Brian DiPinto – Exit 8A –As we get further into 2020 the outlook for the New York and New Jersey industrial markets continues to look strong. In the 8A market …
Scott Savastano – Capital Markets – The global supply chain was rocked in January when China disclosed the Coronavirus Pandemic to the world. In February, we saw the first effects of …
Christian Benedetto – Office – As the 1st Quarter of 2020 ends with the Stock Markets in a tailspin, the Coronavirus threatens to further shut down the global economy. 16 Million people …
Karine Blanc – Multifamily – “With interest rates at historical lows, multifamily will continue to trade aggressively in 2020. The low cost of borrowing has allowed new investors easy entry to …
Overall, the commercial real estate market did well in 2019 and depending on what market you were in, it did very well.
To become a successful salesperson, one must also embrace change – it sounds simple, but as everyone knows, doing things the same way can be comforting, but not effective. If a salesperson wants to grow, they must embrace new challenges – whether it’s new technology, new products, new clients or new colleagues. I like to say, “be like a shark, always moving”, so the momentum you generate keeps you engaged.
Our New Jersey leading, family-owned and run, commercial real estate company for the past ten decades has believed that all you have is your time and your product knowledge. It is important to share them wisely with clients and build relationships large and small.
We have all recently heard in the media about the looming Tariff war between the US and China, and how it will cause a massive recession and ultimately lead to the downfall of America. To say that the assessment made by the media outlets is an exaggeration, would be the understatement of the century.
Location is aways the key – Roads, Highways & Traffic Flow – Proximity to Airport, Railway Stations, Ports and Markets – Building Availability, Rental Rates & Taxes – Workforce Skills and Availability – Parking usually equates to one parking space per 1,000 SF
With property values at all-time highs, unemployment at all-time lows and the stock market still holding strong, the question on everyone’s mind is where we go from here. Everyone has their own mindset of the current commercial real estate (CRE) market and where it is headed but nobody knows or can predict what’s next. The reason is that the world is extremely different today than it has ever been.
The Short Hills and Summit areas are continuing to flourish for the retail office sectors and as far as I can tell, these locations have been great for the investors that own them. A big part of this is because of the accessibility of these locations to Manhattan. Since Manhattan is just far enough away from the hustle and bustle, but close enough to access at any given time many companies have satellite offices and locations around the Short Hills and Summit areas.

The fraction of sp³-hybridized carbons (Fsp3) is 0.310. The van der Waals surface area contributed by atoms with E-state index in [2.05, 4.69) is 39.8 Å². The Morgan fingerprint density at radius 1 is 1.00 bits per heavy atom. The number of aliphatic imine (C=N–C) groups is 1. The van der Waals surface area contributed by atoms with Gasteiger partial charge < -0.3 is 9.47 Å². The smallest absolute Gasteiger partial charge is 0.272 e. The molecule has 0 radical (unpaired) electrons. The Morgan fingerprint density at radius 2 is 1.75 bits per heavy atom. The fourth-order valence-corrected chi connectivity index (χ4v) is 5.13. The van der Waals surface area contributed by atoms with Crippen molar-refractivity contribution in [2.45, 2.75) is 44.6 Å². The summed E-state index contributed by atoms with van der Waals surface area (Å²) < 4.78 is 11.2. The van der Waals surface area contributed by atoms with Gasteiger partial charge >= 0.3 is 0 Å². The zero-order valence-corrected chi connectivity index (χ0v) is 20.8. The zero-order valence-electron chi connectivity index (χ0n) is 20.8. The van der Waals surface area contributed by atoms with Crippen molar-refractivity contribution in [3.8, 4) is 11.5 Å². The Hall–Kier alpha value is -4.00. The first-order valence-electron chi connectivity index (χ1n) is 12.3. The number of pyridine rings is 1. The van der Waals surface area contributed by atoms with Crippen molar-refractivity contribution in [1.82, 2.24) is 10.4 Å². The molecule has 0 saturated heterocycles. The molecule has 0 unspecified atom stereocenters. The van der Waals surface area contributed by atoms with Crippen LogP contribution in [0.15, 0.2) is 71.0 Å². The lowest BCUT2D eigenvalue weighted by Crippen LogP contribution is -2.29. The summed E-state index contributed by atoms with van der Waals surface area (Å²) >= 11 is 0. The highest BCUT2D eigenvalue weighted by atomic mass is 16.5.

American importers pay a significant portion of the increase and US consumers pay the remainder due to the increase on goods manufactured in China. However, China’s economy is slowing, with consumers holding back and infrastructure spending slowing sharply. This slowdown is expected to worsen as America’s tariffs ramp up. On the other hand, the United States has continued to experience vigorous economic growth, including the lowest unemployment rate since 2000.
For the foreseeable future, it seems industrial will remain a hot market segment especially in areas that have high demand and limited land supply. As our society becomes more dependent on technology, so does the need for distribution centers and warehouses. It is important for big companies such as Amazon and Zappos, to have footprints in areas to service densely populated urban areas such as NYC.
The online e-commerce shopping boom sure has put a dent in retail and commercial real estate space as a whole, but is the damage getting worse or can industrial real estate bounce back and remain solid? The next downturn in CRE will be catalyzed initially by a stagnant economy and low growth, followed by multiple years of mild-to-escalating recession, credit re-rating, and demand for higher risk premiums by capital providers. Income growth will slow or go negative in the medium term, cap-rate compression will cease, and finding new tenants will be very difficult. With this happening, we will also witness aging demographics and subtle changes of consumption baskets and lifestyle, that revolutionize the format of office and retail.
Industrial rental rates have skyrocketed in urban areas due to the boom of e-commerce. The demand for third-party logistics, also known as 3PLs have increased substantially. This has driven up rental rates in the industrial market. The industrial market in New Jersey alone has increased 11% year over year. The question of sustainability of rental increases emerges.